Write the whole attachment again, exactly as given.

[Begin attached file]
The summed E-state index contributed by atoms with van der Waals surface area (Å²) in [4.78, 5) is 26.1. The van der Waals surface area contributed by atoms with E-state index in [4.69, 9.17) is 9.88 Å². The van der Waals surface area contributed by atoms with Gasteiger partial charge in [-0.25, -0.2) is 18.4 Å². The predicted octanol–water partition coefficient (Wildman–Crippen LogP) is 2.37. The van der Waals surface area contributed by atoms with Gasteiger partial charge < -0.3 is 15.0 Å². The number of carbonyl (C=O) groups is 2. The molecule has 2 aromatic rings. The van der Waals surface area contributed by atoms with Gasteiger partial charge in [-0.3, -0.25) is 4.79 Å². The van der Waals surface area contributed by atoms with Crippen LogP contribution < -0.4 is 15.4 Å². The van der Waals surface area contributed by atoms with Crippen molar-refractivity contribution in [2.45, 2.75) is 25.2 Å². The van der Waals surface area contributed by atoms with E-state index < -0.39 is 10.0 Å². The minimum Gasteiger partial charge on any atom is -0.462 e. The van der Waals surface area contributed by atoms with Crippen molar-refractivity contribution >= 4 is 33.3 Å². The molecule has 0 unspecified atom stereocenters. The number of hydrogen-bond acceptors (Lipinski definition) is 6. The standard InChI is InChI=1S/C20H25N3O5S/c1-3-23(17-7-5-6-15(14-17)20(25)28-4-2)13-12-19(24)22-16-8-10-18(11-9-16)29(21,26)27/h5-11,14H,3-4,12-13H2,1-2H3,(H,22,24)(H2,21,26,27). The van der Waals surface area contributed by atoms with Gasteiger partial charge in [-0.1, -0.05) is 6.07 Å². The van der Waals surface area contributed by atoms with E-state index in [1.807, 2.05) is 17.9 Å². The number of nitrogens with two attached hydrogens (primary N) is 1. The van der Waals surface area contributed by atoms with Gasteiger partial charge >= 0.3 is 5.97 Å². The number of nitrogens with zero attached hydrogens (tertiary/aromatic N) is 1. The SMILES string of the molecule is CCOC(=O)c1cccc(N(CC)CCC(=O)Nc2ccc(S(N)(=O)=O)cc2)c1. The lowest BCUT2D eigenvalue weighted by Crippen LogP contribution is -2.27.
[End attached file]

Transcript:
The summed E-state index contributed by atoms with van der Waals surface area (Å²) in [4.78, 5) is 26.1. The van der Waals surface area contributed by atoms with E-state index in [4.69, 9.17) is 9.88 Å². The van der Waals surface area contributed by atoms with Gasteiger partial charge in [-0.25, -0.2) is 18.4 Å². The predicted octanol–water partition coefficient (Wildman–Crippen LogP) is 2.37. The van der Waals surface area contributed by atoms with Gasteiger partial charge < -0.3 is 15.0 Å². The number of carbonyl (C=O) groups is 2. The molecule has 2 aromatic rings. The van der Waals surface area contributed by atoms with Gasteiger partial charge in [-0.3, -0.25) is 4.79 Å². The van der Waals surface area contributed by atoms with Crippen LogP contribution < -0.4 is 15.4 Å². The van der Waals surface area contributed by atoms with Crippen molar-refractivity contribution in [2.45, 2.75) is 25.2 Å². The van der Waals surface area contributed by atoms with E-state index < -0.39 is 10.0 Å². The minimum Gasteiger partial charge on any atom is -0.462 e. The van der Waals surface area contributed by atoms with Crippen molar-refractivity contribution >= 4 is 33.3 Å². The molecule has 0 unspecified atom stereocenters. The number of hydrogen-bond acceptors (Lipinski definition) is 6. The standard InChI is InChI=1S/C20H25N3O5S/c1-3-23(17-7-5-6-15(14-17)20(25)28-4-2)13-12-19(24)22-16-8-10-18(11-9-16)29(21,26)27/h5-11,14H,3-4,12-13H2,1-2H3,(H,22,24)(H2,21,26,27). The van der Waals surface area contributed by atoms with Gasteiger partial charge in [-0.1, -0.05) is 6.07 Å². The van der Waals surface area contributed by atoms with E-state index in [1.807, 2.05) is 17.9 Å². The number of nitrogens with two attached hydrogens (primary N) is 1. The van der Waals surface area contributed by atoms with Gasteiger partial charge >= 0.3 is 5.97 Å². The number of nitrogens with zero attached hydrogens (tertiary/aromatic N) is 1. The SMILES string of the molecule is CCOC(=O)c1cccc(N(CC)CCC(=O)Nc2ccc(S(N)(=O)=O)cc2)c1. The lowest BCUT2D eigenvalue weighted by Crippen LogP contribution is -2.27.